8. #8
    All Lefty's, all the time Moderator
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    I don't know of any certification that takes place, but yeah, if you don't know your way around inside, leave it to someone who does. Bearing preload is simply exchanging the thickness of the inner races, for thicker, or thinner, based on how the fork compresses. If it falls under it's own weight alone (just the telescope, no spring or damper included) it's too light.

    The newer style forks have a spring clip holding the bottom end in place, they can be dislodged trying to get the last little bit on a reset. Or, things like what happened to you.

    At a year, it should be serviced, according to Cannondale officially, and me, just from past experience.

    Migration isn't a flaw, it's part of the needle bearing assembly, regardless of where it's utilized. Industrial machines that use them, have reset procedures that need to be done.

    No flaw, just is what it is. Which is precisely why they make resetting so easy. You used to need to bring it back to the shop for a reset, now? It's two minutes of DIY.

    As for new fork, warranty, etc, nope, it's simply a service, and a $5 race. Demand warranty for it, and you won't get it, and folks will cringe the next time you walk in the shop. Would you demand a new engine if you never replaced your oil? Your fork is simply saying I NEED SERVICE, in the only voice it has
    This is a Pugs not some carbon wannabee pretzel wagon!!

    - FrostyStruthers



    www.mendoncyclesmith.com

  9. #9
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    Quote Originally Posted by MendonCycleSmith
    ...Your fork is simply saying I NEED SERVICE, in the only voice it has
    A voice interpreted obviously from the perspective of the service technician, respectfully.

    From a consumer's perspective, I interpret the fork's voice (and the race sticking out the top of the tube) telling me that it's time to go back to Cannondale again to get fixed. I can deal with a routine annual servicing on a complex high performance piece of technology, but, in less than a year, this will be the 3rd time I've had to send it back to Cannondale to get fixed. I agree that routine bearing resets don't really constitute design flaw, but 2 O-ring failures and a race poking up to the top of the tube in less than a year does not instill much faith in the dependability of the design. The two previous times I had to send it back to the factory, I lost 3 and 4 weeks of prime riding time - I anticipate at least another 3 and a half weeks of down time this time - that will total 10 weeks down time in 1 year. You say it needs serviced, I say it needs fixed semantics aside, the bottom line is it is unridable and I am in for MORE DOWN TIME. 10 weeks in a year.

    And for what it's worth, I have dropped about 6 grand at this LBS in the last 3 years. If a loyal customer comes in with yet another issue hoping (was the word I used, not demanding) that it might be covered under warranty and that causes them to treat me differently, then shame on them & they'll never get another dime of business from me. It doesn't hurt to hope nor does it hurt to ask. Again, I can see your LBS angle though.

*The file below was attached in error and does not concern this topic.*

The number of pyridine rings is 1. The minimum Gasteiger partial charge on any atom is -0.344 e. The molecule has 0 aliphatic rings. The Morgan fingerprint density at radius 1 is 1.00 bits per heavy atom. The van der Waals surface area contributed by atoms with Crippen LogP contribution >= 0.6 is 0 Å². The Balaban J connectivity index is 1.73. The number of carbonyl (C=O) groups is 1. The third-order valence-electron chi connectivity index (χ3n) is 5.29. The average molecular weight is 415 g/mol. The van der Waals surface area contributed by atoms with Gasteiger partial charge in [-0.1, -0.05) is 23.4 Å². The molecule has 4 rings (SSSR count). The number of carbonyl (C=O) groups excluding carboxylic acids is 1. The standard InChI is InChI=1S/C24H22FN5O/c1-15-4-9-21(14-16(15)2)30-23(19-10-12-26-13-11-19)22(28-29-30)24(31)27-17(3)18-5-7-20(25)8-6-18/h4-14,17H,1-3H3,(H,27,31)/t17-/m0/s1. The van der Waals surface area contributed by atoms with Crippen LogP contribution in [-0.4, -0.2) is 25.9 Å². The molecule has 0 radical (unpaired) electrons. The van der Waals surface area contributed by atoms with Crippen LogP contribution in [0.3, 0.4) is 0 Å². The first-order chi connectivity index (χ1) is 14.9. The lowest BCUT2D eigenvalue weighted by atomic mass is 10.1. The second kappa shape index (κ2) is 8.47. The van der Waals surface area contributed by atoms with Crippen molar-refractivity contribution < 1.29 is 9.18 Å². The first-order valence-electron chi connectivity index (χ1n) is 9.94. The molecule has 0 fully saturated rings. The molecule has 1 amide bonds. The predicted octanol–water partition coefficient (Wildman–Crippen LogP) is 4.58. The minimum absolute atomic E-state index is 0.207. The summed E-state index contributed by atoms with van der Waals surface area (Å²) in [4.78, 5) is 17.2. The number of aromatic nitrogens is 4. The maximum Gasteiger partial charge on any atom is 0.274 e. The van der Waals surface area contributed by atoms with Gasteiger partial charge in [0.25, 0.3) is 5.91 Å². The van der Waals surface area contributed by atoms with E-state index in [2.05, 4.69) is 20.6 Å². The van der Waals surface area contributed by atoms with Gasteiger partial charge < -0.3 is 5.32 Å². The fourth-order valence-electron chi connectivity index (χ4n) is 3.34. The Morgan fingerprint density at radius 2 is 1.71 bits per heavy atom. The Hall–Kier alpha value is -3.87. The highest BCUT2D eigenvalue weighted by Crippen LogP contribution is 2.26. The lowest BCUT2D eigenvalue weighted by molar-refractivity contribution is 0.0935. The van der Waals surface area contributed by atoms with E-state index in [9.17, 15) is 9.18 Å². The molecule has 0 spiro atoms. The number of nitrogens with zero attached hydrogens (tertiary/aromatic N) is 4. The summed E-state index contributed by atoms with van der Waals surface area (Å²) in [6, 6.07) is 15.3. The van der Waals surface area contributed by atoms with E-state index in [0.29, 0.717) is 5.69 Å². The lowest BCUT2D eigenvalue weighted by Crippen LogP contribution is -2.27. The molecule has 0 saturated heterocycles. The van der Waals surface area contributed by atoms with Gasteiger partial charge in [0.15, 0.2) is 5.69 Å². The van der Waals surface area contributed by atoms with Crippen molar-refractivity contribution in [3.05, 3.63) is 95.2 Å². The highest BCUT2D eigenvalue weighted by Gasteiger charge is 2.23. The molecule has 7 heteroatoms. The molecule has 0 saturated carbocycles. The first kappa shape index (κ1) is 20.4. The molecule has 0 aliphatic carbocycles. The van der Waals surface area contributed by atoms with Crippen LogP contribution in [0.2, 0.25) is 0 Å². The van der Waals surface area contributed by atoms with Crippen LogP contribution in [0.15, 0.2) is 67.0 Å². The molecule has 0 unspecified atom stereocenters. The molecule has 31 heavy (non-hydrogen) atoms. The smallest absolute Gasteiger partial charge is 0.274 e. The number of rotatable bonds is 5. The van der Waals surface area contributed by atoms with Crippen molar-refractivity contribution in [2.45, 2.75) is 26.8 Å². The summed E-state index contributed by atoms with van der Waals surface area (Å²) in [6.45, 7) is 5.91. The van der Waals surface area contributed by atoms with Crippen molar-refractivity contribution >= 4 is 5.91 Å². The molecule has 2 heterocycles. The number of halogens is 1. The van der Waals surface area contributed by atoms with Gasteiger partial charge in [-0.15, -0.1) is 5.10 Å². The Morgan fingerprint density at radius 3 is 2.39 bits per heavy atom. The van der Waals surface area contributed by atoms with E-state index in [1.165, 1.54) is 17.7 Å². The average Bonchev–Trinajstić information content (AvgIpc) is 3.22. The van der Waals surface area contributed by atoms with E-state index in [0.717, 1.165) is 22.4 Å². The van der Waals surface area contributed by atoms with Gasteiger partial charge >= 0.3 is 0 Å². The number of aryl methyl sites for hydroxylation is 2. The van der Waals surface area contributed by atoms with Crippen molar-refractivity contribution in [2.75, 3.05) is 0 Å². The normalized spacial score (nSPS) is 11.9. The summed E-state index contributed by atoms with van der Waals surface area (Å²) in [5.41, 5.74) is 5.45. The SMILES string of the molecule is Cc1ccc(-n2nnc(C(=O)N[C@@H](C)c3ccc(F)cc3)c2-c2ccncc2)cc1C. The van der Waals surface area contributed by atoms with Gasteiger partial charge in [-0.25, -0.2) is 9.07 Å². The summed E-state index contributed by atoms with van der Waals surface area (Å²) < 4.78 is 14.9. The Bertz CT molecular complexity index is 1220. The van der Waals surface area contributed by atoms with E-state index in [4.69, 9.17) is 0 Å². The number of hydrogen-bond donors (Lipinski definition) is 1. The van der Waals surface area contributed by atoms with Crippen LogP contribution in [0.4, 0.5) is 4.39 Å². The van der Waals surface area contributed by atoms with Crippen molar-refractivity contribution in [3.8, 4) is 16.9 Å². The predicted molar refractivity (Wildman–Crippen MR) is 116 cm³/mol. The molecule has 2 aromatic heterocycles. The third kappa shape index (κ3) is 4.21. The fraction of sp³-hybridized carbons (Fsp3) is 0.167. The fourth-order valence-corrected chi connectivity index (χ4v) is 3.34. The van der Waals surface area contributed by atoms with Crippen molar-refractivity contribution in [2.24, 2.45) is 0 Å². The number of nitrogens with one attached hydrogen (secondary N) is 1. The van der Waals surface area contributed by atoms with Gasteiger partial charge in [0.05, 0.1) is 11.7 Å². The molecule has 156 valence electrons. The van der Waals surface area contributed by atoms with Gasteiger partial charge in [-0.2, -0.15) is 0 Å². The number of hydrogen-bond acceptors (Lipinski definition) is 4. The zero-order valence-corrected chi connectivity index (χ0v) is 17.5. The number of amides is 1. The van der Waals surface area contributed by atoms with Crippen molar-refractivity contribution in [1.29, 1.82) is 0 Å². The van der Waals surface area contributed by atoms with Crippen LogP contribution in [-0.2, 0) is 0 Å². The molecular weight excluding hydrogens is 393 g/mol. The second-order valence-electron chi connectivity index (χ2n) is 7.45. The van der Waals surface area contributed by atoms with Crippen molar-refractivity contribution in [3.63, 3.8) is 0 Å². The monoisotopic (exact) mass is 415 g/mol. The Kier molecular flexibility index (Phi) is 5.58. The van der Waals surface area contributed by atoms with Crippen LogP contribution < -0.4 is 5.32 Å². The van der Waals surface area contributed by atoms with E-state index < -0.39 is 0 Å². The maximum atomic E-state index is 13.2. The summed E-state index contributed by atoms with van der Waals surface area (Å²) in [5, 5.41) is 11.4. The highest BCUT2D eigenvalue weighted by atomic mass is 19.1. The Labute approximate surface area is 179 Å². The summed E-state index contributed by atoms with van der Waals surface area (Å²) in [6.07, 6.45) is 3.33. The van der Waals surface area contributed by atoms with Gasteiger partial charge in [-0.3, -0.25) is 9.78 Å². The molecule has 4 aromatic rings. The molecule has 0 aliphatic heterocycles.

Nonetheless, the real voice I hear is that of the little man on my shoulder telling me I should have done more research before I spent 35 hundred on this rig. When it's not in need of a bearing reset and when it's not sitting at the Cannondale factory waiting on parts to service it, this lefty is a great fork - superb by far. But I'd have done myself better by going with a comparable conventional fork that is less persnickety. No matter how great the lefty is, I'd rather have my 10 weeks of riding time back and less concern about the next thing happening that requires MORE DOWN TIME. I missed 2 of my favorite 3 races last summer waiting on my lefty to come back from the factory.

  10. #10
    All Lefty's, all the time Moderator
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    Let me boil it down for you. Cannondale screwed up as soon as they stopped requiring authorized dealers from knowing how to service their product. I've said it for years, so I won't bore the general public again.

    If they worked on it in house, it would generally be less than a week at most shops, plus, nothing like shipping to and fro, to add a bunch of days to the process.

    It sucks your LBS can't fix it, and develop a relationship with your usage of it, so it'll work right for your needs.

    The vast bulk of these forks are used hard, for years, with little interference from mechanics

    Good luck with it!
    This is a Pugs not some carbon wannabee pretzel wagon!!

    - FrostyStruthers



    www.mendoncyclesmith.com

  11. #11
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    I'm not sure if i had *exactly* the same issue, but I had a needle bearing come out of place once. There were some pretty drastic warning signs that had me bring the fork in to get looked at before any serious damage was caused. My LBS had me rolling again very quickly.